Jim's Summer 2007 Bicycle Route
MP3 Tunes I listen to
I had a bike crash back in May when a big wad of insect life slammed into my throat while I was going downhill at speed. I took my left hand off the grip to scrape the darn thing off and the bike crumpled under me. The result was a chest-plant on asphalt with additional road burn on both elbows and knees, and a badly sprained right arm. Okay. I'm over it now. What follows is a glimpse of the daily ride I've settled into for the year. It's about eight miles around the rural township of Greenfield Center, NY, immediately northwest of Saratoga Springs. Takes me an hour. You might wonder why I like to take the same ride every day. Well, I like to see the landscape change through the seasons, and the familiar route is a little safer because I know where most of the broken pavements are, and which stretches pose special automobile traffic hazards.
My bike: the Trek 720, about six years old. I like it real well.
The worst part of the journey: an eighth-of-a-mile jog onto this busy county highway.
I turn west up Middle Grove Road, a somewhat less-trafficked county highway. Don't know whether you can tell this is a hill, but it's the worst one of the whole ride and, mercifully, near the beginning. It's about a half mile to the crest. Paul Simon helps get me through it : Diamonds on the Soles of Her Shoes.
Wah. . . ! An all-too-frequent sight. On a bike, you really get a sense of what a violent place a road full of cars is. I make it up the hill and turn off Middle Grove Road onto South Greenfield Road.
Lots of houses for sale out in the crypto-rural asteroid belt of Saratoga. Actually, what was nearly all farms two decades ago has become increasingly suburbanized. I think the cycle is about over, though -- with oil in the high $70s in early August 07, and the housing bubble deflating. I wonder how many of these realtors' signs represent families in financial distress, underwater on their mortgages and/or maxed out on their credit cards. Some, I imagine.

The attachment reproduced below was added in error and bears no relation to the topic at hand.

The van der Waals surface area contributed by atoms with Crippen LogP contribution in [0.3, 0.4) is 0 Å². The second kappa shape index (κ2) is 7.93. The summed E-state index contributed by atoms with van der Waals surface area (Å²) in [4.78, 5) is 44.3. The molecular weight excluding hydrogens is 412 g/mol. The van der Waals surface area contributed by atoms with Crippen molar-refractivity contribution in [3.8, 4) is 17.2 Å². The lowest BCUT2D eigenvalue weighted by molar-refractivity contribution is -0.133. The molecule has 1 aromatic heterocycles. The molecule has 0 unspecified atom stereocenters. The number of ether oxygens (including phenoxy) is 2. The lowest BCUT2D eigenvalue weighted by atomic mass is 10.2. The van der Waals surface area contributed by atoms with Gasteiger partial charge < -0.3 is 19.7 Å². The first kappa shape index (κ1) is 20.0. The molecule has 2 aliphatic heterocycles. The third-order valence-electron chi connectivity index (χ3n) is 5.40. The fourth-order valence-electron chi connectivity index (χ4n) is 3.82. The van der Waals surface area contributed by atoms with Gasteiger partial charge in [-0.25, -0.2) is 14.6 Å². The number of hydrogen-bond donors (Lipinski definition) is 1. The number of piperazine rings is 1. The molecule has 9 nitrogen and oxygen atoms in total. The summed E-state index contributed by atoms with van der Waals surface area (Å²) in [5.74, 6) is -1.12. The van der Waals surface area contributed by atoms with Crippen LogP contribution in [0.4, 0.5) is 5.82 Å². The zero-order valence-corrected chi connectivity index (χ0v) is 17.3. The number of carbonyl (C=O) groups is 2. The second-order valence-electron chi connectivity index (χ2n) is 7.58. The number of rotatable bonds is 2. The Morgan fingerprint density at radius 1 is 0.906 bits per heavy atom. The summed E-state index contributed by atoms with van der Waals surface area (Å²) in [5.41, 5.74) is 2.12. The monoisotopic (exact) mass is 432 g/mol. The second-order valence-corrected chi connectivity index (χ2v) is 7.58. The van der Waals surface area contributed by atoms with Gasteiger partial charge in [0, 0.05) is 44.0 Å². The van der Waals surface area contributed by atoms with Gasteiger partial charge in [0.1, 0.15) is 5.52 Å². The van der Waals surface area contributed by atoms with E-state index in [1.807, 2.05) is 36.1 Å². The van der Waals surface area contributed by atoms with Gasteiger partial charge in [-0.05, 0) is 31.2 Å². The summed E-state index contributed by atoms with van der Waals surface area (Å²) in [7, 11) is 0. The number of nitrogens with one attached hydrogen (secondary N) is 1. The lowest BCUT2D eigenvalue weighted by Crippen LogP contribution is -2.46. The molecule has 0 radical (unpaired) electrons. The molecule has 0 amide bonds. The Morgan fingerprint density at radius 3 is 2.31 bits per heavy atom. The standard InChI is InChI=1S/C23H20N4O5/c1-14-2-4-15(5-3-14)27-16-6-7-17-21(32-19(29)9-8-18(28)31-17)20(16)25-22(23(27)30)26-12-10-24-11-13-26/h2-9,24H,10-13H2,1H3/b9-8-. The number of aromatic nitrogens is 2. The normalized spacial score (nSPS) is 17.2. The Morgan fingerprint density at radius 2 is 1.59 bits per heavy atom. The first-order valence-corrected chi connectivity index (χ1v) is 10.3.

The old and the new. The barn represents earnest toil, thrift, allegiance to place. The camper represents the opposite. I think the era of the camper-trailer is another thing soon coming to an end with the permanent oil crisis on the horizon. It's amazing to see how little gardening there is out here, even with grocery prices zooming (I paid over a buck a piece for Bermuda onions today.)
Another barn just up South Greenfield Road -- residue of the previous economy. Lots of nice salvage doors and moldings on display. You can't get stuff like that at Home Depot.
More property for sale at Dunham Pond Road. Notice working farm in the background. A few heroic farmers are hanging in there.
Hello, ladies! It's close to ninety degrees at four o'clock in the afternoon. I like riding in the heat. The cows like standing in the pond. Maybe they know something I don't.
Pigs are very friendly. They always come over to say hello. Notice the suburban McHouse that has appeared on the crest of the hill. It wasn't there five years ago. Depressing.
I turn off South Greenfield Road onto Wing Road. There are several Wing family members buried in the old bone orchard.